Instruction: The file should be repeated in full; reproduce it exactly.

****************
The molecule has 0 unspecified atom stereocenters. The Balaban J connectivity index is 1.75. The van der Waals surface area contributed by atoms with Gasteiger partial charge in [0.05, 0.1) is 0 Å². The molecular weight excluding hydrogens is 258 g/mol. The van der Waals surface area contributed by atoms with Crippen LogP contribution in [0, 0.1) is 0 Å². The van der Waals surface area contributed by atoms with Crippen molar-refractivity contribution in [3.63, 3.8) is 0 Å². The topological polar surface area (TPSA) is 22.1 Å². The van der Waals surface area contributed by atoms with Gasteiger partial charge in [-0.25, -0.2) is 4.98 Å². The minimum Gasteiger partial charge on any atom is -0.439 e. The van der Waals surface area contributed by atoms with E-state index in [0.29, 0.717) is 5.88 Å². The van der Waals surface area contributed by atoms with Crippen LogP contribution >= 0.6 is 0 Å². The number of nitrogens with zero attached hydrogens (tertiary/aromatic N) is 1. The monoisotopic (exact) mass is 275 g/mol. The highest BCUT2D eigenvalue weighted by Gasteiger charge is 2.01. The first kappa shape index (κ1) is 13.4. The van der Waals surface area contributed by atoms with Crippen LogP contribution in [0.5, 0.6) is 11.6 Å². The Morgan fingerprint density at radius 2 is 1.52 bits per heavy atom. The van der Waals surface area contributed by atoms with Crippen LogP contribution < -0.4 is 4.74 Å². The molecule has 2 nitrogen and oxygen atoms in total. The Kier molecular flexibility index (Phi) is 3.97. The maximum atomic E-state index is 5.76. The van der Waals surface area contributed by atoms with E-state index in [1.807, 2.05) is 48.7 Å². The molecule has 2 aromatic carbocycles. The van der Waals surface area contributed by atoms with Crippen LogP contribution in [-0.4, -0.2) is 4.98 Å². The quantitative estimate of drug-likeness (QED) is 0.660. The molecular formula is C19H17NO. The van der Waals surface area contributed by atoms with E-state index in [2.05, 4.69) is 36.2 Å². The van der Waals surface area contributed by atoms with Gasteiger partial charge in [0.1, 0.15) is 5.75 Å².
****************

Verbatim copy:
The molecule has 0 unspecified atom stereocenters. The Balaban J connectivity index is 1.75. The van der Waals surface area contributed by atoms with Gasteiger partial charge in [0.05, 0.1) is 0 Å². The molecular weight excluding hydrogens is 258 g/mol. The van der Waals surface area contributed by atoms with Crippen LogP contribution in [0, 0.1) is 0 Å². The van der Waals surface area contributed by atoms with Crippen molar-refractivity contribution in [3.63, 3.8) is 0 Å². The topological polar surface area (TPSA) is 22.1 Å². The van der Waals surface area contributed by atoms with Gasteiger partial charge in [-0.25, -0.2) is 4.98 Å². The minimum Gasteiger partial charge on any atom is -0.439 e. The van der Waals surface area contributed by atoms with E-state index in [0.29, 0.717) is 5.88 Å². The van der Waals surface area contributed by atoms with Crippen LogP contribution >= 0.6 is 0 Å². The number of nitrogens with zero attached hydrogens (tertiary/aromatic N) is 1. The monoisotopic (exact) mass is 275 g/mol. The highest BCUT2D eigenvalue weighted by Gasteiger charge is 2.01. The first kappa shape index (κ1) is 13.4. The van der Waals surface area contributed by atoms with Crippen LogP contribution in [0.5, 0.6) is 11.6 Å². The Morgan fingerprint density at radius 2 is 1.52 bits per heavy atom. The van der Waals surface area contributed by atoms with Crippen LogP contribution < -0.4 is 4.74 Å². The molecule has 2 nitrogen and oxygen atoms in total. The Kier molecular flexibility index (Phi) is 3.97. The maximum atomic E-state index is 5.76. The van der Waals surface area contributed by atoms with E-state index in [1.807, 2.05) is 48.7 Å². The molecule has 2 aromatic carbocycles. The van der Waals surface area contributed by atoms with Crippen LogP contribution in [-0.4, -0.2) is 4.98 Å². The quantitative estimate of drug-likeness (QED) is 0.660. The molecular formula is C19H17NO. The van der Waals surface area contributed by atoms with E-state index in [2.05, 4.69) is 36.2 Å². The van der Waals surface area contributed by atoms with Gasteiger partial charge in [0.1, 0.15) is 5.75 Å².